3) Rushing into buying stuff local rather then getting stuff that is better but will take a little time to arrive.

So now you have 800X and Autocomp. Two really slow powders. Get those loads up to mid level loads at the proper length. Be sure your crimp and other things are right. Be very careful you have the charge settled and throwing consistent before you start loading your completed rounds.

GioaJack
01-04-2010, 21:47
Most of those that "failed" (whatever that means) are starting loads. If by failed you mean the failed to cycle the gun then it's no suprise. Mid level loads at the correct OAL are going to be your best bet. Welcome to the world of reloading. Your mistakes so far include.

1) Buying powder that is not well suited for your needs
2) Not reading a load manual so that you can understand how to interpet the data that has been given to you by me and others.
3) Rushing into buying stuff local rather then getting stuff that is better but will take a little time to arrive.

So now you have 800X and Autocomp. Two really slow powders. Get those loads up to mid level loads at the proper length. Be sure your crimp and other things are right. Be very careful you have the charge settled and throwing consistent before you start loading your completed rounds.


Excellent post... very well stated. Listen to him Robin, at this moment he's making a lot of sense... unlike tomorrow morning when he's going shooting in sub-freezing temperatures. :supergrin:

(You'd save gas money by just climbing in your freezer and cranking off a few mags at the chocolate-chip ice cream. :whistling:

Jack

Little Joe
01-04-2010, 21:53
Blasphemy!!! You'll earn yourself 40 lashes for treating chocolate-chip ice cream that way. You heretic. :shocked:


LJ

Excellent post... very well stated. Listen to him Robin, at this moment he's making a lot of sense... unlike tomorrow morning when he's going shooting in sub-freezing temperatures. :supergrin:

(You'd save gas money by just climbing in your freezer and cranking off a few mags at the chocolate-chip ice cream. :whistling:

Jack

robin303
01-05-2010, 00:45
OK I have the Lyman book the web and you guys. I used the book and loaded the suggested starting grain on both powders of AutoComp and 700X. When I said failed I guess I should have said failed to eject. I painstakingly measured the powder on each round and used my calipers to measure each round. Any round that was not in .03 of 1.169 I set aside. As for crimping I’m only using half of what they said to do. I tested each round in my barrel. I’m buying powder that is in my Lyman book and I should get another reloading manual this week. <?xml:namespace prefix = o ns = "urn:schemas-microsoft-com:office:office" /><o:p></o:p>
So what I’m going to do is:<o:p></o:p>
Go to mid level loads with the powder.<o:p></o:p>
The rounds that worked fine add .03.<o:p></o:p>
Crimp more.<o:p></o:p>
Buy chocolate-chip ice cream.<o:p></o:p>
Shoot guns in the freezer.<o:p></o:p>
<o:p> </o:p>
Actually I was pleased with the results. Definitely a learning curve I’m going through.<o:p></o:p>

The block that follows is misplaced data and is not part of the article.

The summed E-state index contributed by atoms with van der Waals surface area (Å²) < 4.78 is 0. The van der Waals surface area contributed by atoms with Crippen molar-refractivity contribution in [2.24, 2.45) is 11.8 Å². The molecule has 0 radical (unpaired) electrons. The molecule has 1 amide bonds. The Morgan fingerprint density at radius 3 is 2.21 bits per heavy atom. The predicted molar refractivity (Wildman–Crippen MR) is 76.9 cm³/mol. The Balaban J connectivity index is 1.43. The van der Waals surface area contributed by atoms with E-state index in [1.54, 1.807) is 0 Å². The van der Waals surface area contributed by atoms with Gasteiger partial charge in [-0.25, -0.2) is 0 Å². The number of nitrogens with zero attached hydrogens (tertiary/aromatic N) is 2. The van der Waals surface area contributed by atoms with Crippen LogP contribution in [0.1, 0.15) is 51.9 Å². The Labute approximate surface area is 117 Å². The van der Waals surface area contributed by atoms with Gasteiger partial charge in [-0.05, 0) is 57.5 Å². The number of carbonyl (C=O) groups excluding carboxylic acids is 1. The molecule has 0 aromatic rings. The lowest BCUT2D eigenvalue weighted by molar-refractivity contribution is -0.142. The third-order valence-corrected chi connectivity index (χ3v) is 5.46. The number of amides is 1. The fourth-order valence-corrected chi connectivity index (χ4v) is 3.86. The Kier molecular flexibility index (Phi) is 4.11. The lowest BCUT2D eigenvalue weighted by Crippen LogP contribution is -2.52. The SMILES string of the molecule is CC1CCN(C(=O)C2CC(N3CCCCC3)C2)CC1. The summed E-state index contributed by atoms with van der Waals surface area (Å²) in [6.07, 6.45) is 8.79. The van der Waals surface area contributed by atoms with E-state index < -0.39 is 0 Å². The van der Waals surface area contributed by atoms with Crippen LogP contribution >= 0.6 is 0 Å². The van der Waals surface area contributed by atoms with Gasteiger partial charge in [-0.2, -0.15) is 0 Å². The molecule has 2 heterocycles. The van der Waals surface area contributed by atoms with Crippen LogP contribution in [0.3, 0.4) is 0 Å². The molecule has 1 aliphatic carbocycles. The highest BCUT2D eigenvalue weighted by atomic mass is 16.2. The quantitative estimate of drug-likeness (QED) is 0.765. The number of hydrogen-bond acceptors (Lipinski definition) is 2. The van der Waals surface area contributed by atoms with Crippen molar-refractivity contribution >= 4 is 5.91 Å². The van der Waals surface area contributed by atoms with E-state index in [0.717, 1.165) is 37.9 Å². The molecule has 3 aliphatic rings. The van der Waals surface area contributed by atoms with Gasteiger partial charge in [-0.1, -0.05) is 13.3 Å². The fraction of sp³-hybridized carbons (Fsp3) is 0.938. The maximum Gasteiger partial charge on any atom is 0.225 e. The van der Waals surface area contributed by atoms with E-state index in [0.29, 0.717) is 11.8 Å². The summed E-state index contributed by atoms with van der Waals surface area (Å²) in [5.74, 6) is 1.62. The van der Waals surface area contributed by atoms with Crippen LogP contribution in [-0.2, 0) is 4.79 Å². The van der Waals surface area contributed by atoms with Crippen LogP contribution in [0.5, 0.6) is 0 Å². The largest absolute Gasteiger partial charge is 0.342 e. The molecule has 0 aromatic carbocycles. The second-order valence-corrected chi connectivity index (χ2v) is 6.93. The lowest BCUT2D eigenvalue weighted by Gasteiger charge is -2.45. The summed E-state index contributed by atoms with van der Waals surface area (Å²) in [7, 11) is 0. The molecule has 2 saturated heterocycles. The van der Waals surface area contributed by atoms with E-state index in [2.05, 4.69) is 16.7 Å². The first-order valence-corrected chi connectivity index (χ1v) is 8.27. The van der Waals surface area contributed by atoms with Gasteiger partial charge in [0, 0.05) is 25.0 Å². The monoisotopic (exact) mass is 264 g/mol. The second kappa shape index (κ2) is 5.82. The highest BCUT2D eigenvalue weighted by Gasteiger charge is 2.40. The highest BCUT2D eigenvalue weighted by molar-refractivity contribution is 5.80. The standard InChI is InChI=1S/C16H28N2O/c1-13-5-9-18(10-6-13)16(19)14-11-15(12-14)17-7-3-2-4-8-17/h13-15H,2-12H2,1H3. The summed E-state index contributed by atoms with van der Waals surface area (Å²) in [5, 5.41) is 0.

<o:p> </o:p>
Thanks guys.<o:p></o:p>

dudel
01-05-2010, 03:00
OK I have the Lyman book the web and you guys. I used the book and loaded the suggested starting grain on both powders of AutoComp and 700X. When I said failed I guess I should have said failed to eject. I painstakingly measured the powder on each round and used my calipers to measure each round. Any round that was not in .03 of 1.169 I set aside. As for crimping Iím only using half of what they said to do. I tested each round in my barrel. Iím buying powder that is in my Lyman book and I should get another reloading manual this week. <?xml:namespace prefix = o ns = "urn:schemas-microsoft-com:office:office" /><o:p></o:p>
So what Iím going to do is:<o:p></o:p>
Go to mid level loads with the powder.<o:p></o:p>
The rounds that worked fine add .03.<o:p></o:p>
Crimp more.<o:p></o:p>
Buy chocolate-chip ice cream.<o:p></o:p>
Shoot guns in the freezer.<o:p></o:p>
<o:p></o:p>
Actually I was pleased with the results. Definitely a learning curve Iím going through.<o:p></o:p>
<o:p></o:p>
Thanks guys.<o:p></o:p>

Ok. that helps a bit.

Let's take the AutoComp, since that seemed to work best of the two. Two FTE. Could be caused by several things. Since all but two worked, and you were carefull with the powder weighing, I'm going to guess you limp wristed the two FTE. A common problem with Glocks and new shooters. A loose wrist absorbes some of the recoil and prevents the gun from cycling properly. You might want to bump the loads up a bit. I generally work up .1gr at at time. Since you have a load that is working most of the time, try 10 rounds with .1gr more of AutoComp, 10 with .2gr more and 10 with .3 grains more. Now you are looking to improve accuracy. Keep an eye out for pressure signs as you work up the loads.

No real trick to any style of bullet. I have a diagram that helps me set COL for a projectile that I have no hard data for. It's on another computer, I'll try and upload it later.

If you had FTF (failure to feed), then there would be other things to look at.

If the rounds went in and out of the barrel correctly (and you said you tested them in the barrel), then you have enough crimp. Leave that alone for now and minimize your variable. If you are using a progressive press, leave the dies where they are. If it's a single stage, lock the die rings. You want to keep the dies from changing, and changing the ammo.